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As CD of our councils last course I wear my four beads. I worked hard for them; as Im sure all CDs have and will in the future. With that said, Id be OK serving if no additional recognition was awarded and I only know a few Wood Badgers who wouldnt. Beads are an outward recognition of an accomplishment in Scouting. To me they are conversation starters with new leaders who ask what those little wooden beads are for; and I get to explain what Wood Badge is (and isnt) and how it made a difference for me and others.


The satisfaction of Wood Badge whether as participant or staffer comes not from beads; but in knowledge gained.




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As far as the number of beads I have two sets one from Philmont WB and one from Gilwell WB classes each of these sets represent very special experiences so they are both in a case with other momentos from those classes. I have never felt the need to wear them to prove anything to other scouters, and since both sets are made from wood from those locations if they were lost they are not easily replaceable. However I am still proud of completing both courses and the friends I made in each.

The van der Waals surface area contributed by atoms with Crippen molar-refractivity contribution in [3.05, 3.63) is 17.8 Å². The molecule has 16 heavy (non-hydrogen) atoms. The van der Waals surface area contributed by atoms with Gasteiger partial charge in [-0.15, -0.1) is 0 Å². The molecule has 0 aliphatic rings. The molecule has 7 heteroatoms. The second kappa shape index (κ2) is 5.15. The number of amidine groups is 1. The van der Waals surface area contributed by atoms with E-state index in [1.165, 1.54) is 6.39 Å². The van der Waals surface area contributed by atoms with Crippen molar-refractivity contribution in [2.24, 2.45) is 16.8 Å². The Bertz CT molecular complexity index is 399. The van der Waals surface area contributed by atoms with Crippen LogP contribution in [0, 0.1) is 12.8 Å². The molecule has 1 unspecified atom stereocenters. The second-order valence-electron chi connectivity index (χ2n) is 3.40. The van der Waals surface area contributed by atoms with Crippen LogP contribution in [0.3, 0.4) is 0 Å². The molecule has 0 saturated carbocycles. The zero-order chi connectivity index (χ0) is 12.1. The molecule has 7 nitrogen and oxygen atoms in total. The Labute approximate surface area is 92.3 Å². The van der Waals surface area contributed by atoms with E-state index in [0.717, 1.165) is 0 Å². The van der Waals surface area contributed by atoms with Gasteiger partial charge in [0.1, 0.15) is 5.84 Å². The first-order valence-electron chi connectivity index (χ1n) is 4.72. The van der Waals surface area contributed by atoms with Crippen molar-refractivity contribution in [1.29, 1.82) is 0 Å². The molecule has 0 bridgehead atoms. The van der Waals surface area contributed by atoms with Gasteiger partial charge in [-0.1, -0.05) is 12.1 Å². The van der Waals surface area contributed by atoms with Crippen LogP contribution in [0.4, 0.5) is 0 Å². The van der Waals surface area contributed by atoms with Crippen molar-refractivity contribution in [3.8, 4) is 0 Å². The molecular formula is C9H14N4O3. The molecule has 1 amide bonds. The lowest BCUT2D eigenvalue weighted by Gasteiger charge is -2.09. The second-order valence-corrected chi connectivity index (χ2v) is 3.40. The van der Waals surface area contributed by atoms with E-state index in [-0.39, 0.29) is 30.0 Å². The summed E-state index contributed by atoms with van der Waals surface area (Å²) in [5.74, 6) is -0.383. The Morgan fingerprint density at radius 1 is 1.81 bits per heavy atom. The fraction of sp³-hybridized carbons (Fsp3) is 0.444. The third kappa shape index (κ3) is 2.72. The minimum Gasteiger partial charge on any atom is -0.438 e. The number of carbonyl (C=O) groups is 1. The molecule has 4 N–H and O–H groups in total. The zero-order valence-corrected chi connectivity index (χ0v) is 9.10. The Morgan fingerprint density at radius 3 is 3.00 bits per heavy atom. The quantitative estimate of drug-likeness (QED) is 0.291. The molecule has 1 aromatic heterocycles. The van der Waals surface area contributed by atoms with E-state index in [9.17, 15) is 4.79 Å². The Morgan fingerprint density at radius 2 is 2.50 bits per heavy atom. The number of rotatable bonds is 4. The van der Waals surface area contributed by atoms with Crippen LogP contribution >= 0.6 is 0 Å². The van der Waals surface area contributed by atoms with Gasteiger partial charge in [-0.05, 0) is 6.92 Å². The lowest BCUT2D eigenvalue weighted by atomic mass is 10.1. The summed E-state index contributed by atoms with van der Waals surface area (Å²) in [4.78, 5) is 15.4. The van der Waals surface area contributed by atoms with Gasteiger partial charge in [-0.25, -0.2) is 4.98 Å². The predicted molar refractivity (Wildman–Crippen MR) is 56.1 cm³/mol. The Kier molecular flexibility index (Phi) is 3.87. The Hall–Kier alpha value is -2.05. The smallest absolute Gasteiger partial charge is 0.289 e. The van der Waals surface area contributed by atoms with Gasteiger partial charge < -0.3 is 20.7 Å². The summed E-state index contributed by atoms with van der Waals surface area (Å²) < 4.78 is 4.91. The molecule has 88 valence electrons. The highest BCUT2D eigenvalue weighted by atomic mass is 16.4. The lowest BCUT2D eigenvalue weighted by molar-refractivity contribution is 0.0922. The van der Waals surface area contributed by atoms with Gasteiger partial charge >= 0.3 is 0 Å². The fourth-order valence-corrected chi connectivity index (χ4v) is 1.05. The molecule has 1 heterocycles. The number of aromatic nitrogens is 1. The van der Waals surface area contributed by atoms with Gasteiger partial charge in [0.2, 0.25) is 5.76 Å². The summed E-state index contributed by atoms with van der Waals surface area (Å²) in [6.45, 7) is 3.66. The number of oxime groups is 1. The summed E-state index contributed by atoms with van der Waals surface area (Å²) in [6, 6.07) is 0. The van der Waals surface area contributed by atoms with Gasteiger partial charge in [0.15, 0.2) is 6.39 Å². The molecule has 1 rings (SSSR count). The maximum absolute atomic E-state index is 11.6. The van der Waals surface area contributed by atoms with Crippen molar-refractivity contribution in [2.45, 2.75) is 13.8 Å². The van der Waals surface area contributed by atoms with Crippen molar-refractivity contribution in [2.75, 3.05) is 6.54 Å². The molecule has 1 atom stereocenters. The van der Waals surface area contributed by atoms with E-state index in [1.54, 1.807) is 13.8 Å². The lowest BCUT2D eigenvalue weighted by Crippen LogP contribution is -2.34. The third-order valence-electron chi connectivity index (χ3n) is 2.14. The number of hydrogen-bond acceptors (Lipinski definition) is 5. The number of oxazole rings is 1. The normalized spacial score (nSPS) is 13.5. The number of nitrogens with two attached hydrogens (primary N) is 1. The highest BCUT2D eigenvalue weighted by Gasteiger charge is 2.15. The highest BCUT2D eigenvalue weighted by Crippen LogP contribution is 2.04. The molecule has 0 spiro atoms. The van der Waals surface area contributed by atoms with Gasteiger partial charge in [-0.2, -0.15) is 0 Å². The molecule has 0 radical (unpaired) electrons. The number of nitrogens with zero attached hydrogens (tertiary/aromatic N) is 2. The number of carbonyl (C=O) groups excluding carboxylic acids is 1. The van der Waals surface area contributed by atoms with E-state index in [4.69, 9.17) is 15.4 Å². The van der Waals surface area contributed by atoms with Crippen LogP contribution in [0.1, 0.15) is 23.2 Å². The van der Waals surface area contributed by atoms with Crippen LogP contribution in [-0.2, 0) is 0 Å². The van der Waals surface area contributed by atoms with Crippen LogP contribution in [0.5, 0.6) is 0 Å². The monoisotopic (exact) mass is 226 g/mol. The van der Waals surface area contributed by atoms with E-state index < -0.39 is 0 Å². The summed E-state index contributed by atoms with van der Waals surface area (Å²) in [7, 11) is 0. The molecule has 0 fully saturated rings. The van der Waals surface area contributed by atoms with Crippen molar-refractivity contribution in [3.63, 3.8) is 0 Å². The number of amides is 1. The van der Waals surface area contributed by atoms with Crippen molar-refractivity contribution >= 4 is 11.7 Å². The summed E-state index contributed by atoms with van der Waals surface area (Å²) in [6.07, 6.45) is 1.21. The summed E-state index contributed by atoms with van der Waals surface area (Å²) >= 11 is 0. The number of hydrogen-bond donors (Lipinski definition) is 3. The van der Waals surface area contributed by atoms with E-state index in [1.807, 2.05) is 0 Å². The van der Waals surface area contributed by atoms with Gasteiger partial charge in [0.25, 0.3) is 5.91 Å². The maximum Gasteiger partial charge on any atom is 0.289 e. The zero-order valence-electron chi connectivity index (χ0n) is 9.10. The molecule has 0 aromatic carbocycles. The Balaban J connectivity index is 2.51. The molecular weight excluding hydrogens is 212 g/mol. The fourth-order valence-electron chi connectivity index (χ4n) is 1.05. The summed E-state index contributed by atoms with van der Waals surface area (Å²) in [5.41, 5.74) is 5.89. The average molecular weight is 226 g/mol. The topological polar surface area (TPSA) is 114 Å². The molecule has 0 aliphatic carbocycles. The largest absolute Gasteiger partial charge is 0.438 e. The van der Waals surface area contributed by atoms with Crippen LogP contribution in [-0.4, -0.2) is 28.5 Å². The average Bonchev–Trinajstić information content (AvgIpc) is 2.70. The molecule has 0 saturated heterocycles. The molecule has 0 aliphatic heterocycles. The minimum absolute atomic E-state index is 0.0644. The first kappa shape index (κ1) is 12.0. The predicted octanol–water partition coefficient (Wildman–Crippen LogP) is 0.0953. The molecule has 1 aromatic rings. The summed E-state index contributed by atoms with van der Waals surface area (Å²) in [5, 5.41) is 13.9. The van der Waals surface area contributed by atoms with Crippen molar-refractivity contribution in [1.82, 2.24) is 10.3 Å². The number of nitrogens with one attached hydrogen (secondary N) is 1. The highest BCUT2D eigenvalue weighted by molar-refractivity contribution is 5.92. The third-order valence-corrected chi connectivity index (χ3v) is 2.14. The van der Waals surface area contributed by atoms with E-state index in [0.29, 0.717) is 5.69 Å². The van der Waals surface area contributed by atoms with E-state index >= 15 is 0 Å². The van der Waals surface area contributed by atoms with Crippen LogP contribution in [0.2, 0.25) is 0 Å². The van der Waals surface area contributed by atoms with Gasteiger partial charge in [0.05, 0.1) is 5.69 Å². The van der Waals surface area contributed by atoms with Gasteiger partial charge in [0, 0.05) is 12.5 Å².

Brent, excuse the comment I made to you in my previous post, it was unscoutlike, even though made in jest it was uncalled for.

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I really didn't intend to resurrect the much debated discussions that we have had here in the forum about wearing or not wearing knots and dingle-dandies.


I have never served on a WB course staff in anywhere other than here in the USA. I have noticed that back in the UK, WB Staff members do not receive the extra beads.


As I have posted in the past.

Back when I was first invited to serve as a staff member. I really wanted that third bead.

Yes!! I now see that I was wrong and hope that I am maybe doing a slightly better job of keeping my ego in check?

Still I still meet and have met some people who think that having that extra tiny bit of wood is the mark of having made it.

Many of these people are really wonderful people and fantastic Scouter's. If they didn't have that "Something?" They wouldn't have been invited in the first place!


Maybe deep down, I feel that Wood Badge is a little over rated? Don't get me wrong! I have really enjoyed the times I have spent on courses, I do believe that people who do attend come away with a lot of really good stuff. But there does seem to be a lot of hype about the course.